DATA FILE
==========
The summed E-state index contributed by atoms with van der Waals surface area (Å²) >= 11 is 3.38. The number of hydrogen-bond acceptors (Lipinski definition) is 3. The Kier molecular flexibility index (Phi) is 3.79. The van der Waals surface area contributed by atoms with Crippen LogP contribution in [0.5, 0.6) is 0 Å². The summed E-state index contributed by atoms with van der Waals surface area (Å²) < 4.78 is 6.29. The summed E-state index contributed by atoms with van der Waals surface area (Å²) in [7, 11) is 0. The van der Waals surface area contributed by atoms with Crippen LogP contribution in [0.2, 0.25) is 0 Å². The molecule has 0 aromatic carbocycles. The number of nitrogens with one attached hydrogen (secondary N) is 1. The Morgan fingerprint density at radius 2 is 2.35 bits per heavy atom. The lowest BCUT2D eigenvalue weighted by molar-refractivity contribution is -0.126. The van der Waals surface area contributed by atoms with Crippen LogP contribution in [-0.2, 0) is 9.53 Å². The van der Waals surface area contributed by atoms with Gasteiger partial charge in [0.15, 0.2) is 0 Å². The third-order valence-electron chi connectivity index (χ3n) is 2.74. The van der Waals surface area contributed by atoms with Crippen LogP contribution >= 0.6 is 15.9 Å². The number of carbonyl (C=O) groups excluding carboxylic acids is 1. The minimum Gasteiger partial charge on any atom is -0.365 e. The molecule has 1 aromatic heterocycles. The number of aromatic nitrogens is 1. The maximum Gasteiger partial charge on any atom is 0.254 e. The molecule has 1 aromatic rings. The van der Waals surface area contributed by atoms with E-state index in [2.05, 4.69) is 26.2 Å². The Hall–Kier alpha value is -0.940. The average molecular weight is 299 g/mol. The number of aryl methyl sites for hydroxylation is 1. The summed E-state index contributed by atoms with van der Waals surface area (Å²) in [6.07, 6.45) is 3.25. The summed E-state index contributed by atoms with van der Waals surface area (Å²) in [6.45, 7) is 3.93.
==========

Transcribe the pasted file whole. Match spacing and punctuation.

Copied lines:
The summed E-state index contributed by atoms with van der Waals surface area (Å²) >= 11 is 3.38. The number of hydrogen-bond acceptors (Lipinski definition) is 3. The Kier molecular flexibility index (Phi) is 3.79. The van der Waals surface area contributed by atoms with Crippen LogP contribution in [0.5, 0.6) is 0 Å². The summed E-state index contributed by atoms with van der Waals surface area (Å²) < 4.78 is 6.29. The summed E-state index contributed by atoms with van der Waals surface area (Å²) in [7, 11) is 0. The van der Waals surface area contributed by atoms with Crippen LogP contribution in [0.2, 0.25) is 0 Å². The molecule has 0 aromatic carbocycles. The number of nitrogens with one attached hydrogen (secondary N) is 1. The Morgan fingerprint density at radius 2 is 2.35 bits per heavy atom. The lowest BCUT2D eigenvalue weighted by molar-refractivity contribution is -0.126. The van der Waals surface area contributed by atoms with Crippen LogP contribution in [-0.2, 0) is 9.53 Å². The van der Waals surface area contributed by atoms with Gasteiger partial charge in [0.15, 0.2) is 0 Å². The third-order valence-electron chi connectivity index (χ3n) is 2.74. The van der Waals surface area contributed by atoms with Crippen LogP contribution >= 0.6 is 15.9 Å². The number of carbonyl (C=O) groups excluding carboxylic acids is 1. The minimum Gasteiger partial charge on any atom is -0.365 e. The molecule has 1 aromatic heterocycles. The number of aromatic nitrogens is 1. The maximum Gasteiger partial charge on any atom is 0.254 e. The molecule has 1 aromatic rings. The van der Waals surface area contributed by atoms with E-state index in [2.05, 4.69) is 26.2 Å². The Hall–Kier alpha value is -0.940. The average molecular weight is 299 g/mol. The number of aryl methyl sites for hydroxylation is 1. The summed E-state index contributed by atoms with van der Waals surface area (Å²) in [6.07, 6.45) is 3.25. The summed E-state index contributed by atoms with van der Waals surface area (Å²) in [6.45, 7) is 3.93.